If the expansion element is heated by a common resistive heating element which is not subject to the high dependence of resistance on temperature of a PTC resistor, the amount of heating of the expansion element is very poorly controlled, resulting in extreme excursions of the actuating piston of the expansion element which increases the reaction time of the clutch to the reduction or termination of the actuating current. This disadvantage is completely overcome by the PTC resistor which prevents an excessive displacement of the actuating piston or reduces it to a minimum.

In one advantageous feature of the invention, the expansion element and the PTC resistor are disposed in the center and at the front of the clutch in a manner permitting relative rotation with respect to the clutch. Accordingly, the expansion element and the resistor are stationary with respect to the engine and electrical current may be provided to the element without the use of slip-rings.

The axial force transmitted from the piston of the expansion element to the internal valve of the clutch is applied to a thrust bearing, for example a roller bearing or a sleeve bearing, permitting the relative rotation of the stationary expansion element and the valve assembly in the clutch.

In a further feature of the invention, the valve element is constructed at least partly from an elastic material, for example spring steel, so as to prevent excessive pressures on the piston or the valve if the expansion element is heated excessively.

The invention will be better understood as well as further objects thereof will become apparent from the description of a preferred embodiment to be read in conjunction with the drawing.


FIG. 1 is a schematic sketch of an internal combustion engine including a cooling system and cooling fan; and

FIG. 2 is a partial axial section of a fluid-filled clutch according to the invention.


FIG. 1 shows an internal combustion engine 20 equipped with a cooling system that includes a fan driven by a fluid clutch. The engine 20 is coupled to a radiator 21 via coolant lines 24 and 25 in any suitable manner. Disposed behind the radiator but ahead of the engine is a fan 22 mounted on a fluid-driven clutch according to the invention which is driven in known manner by the crankshaft of the engine 20. In the exemplary embodiment shown, the coolant return line 24 is equipped with an electrical switch, for example a thermal transducer 23 which generates an electrical signal for actuating the fluid-filled clutch. Also shown in FIG. 1 is an electrically heated expansion element 8 which controls the operation of the fluid-filled clutch and which is heated by current received through heater wires 19 which are connected to the thermal switch 23.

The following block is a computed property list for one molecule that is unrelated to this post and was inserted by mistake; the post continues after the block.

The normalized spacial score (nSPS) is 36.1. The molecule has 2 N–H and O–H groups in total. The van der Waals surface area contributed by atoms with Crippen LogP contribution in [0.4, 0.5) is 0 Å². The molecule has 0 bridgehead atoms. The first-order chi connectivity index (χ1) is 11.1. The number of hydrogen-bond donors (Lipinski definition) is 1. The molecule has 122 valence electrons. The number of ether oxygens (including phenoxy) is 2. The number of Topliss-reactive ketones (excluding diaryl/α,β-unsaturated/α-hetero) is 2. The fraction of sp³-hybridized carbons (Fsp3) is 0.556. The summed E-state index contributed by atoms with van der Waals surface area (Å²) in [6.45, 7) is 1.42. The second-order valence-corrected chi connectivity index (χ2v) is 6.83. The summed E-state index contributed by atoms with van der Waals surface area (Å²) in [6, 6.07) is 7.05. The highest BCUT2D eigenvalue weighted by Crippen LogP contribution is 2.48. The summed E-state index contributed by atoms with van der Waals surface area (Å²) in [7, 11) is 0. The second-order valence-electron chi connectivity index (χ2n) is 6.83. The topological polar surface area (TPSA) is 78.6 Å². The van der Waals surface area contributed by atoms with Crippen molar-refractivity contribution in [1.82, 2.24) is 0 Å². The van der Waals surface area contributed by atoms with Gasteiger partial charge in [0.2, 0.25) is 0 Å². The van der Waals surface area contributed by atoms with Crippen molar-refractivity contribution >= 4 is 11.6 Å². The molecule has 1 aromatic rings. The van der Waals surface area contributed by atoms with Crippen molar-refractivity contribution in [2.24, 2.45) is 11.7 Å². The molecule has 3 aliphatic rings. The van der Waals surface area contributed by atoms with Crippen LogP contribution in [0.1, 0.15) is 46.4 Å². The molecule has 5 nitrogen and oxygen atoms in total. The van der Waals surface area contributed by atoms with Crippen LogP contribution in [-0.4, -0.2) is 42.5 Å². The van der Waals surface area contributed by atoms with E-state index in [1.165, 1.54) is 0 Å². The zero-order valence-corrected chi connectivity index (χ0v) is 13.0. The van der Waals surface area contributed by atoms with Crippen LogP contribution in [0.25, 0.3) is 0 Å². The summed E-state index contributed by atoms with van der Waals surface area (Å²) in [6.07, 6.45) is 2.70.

The fluid clutch according to the invention is shown in greater detail in FIG. 2. The fluid friction clutch according to the invention includes a frontal housing 1 on which fan blades 17 are fastened in any suitable manner, or are integral therewith. A separating wall 2 divides the clutch into a fluid storage chamber 2a and a drive chamber 15. The rear of the clutch is closed by a rear wall 16. Disposed within the drive chamber 15 is a per se known drive disc 26. The separating wall 2 has an oil admission bore 3 which leads to the drive chamber 15 and the bore 3 may be variably obturated by a valve, for example a lever valve 4. The valve 4 is mounted pivotably in a bearing 5 and is displaced by a piston 10 having a head 11 which acts via a spring 13 on a butt plate 14 in the valve lever 4. The piston 10 is itself displaced by the variable expansion of the expansion element 8. This element is held in a bearing 9 and contains a material 29, for example a wax, which expands against a diaphragm 28 that displaces the piston 10. When the material 29 is heated, it changes from the solid to the liquid state at some temperature, thereby undergoing expansion and exerting a relatively high pressure on the piston 10. Accordingly, the piston 10 is moved to the right as seen in FIG. 2, thereby forcing the valve lever 4 against the oil opening 3, which closes it and disengages the clutch. The temperature of the expansion element is controlled according to the invention by a PTC resistor 18 disposed at or near the housing of the expansion element 8 and supplied with heating current through a line 19 in dependence on the prevailing temperature of some part of the engine or one of its accessories, for example the temperature of the super-charged air, the temperature of the cooling water as shown in FIG. 1, or the temperature of lubricants, cylinder walls, etc. For this purpose, the thermal switch or sensor 23 is placed in direct thermal contact with the part of the engine or the fluid which is to be used as control fluid.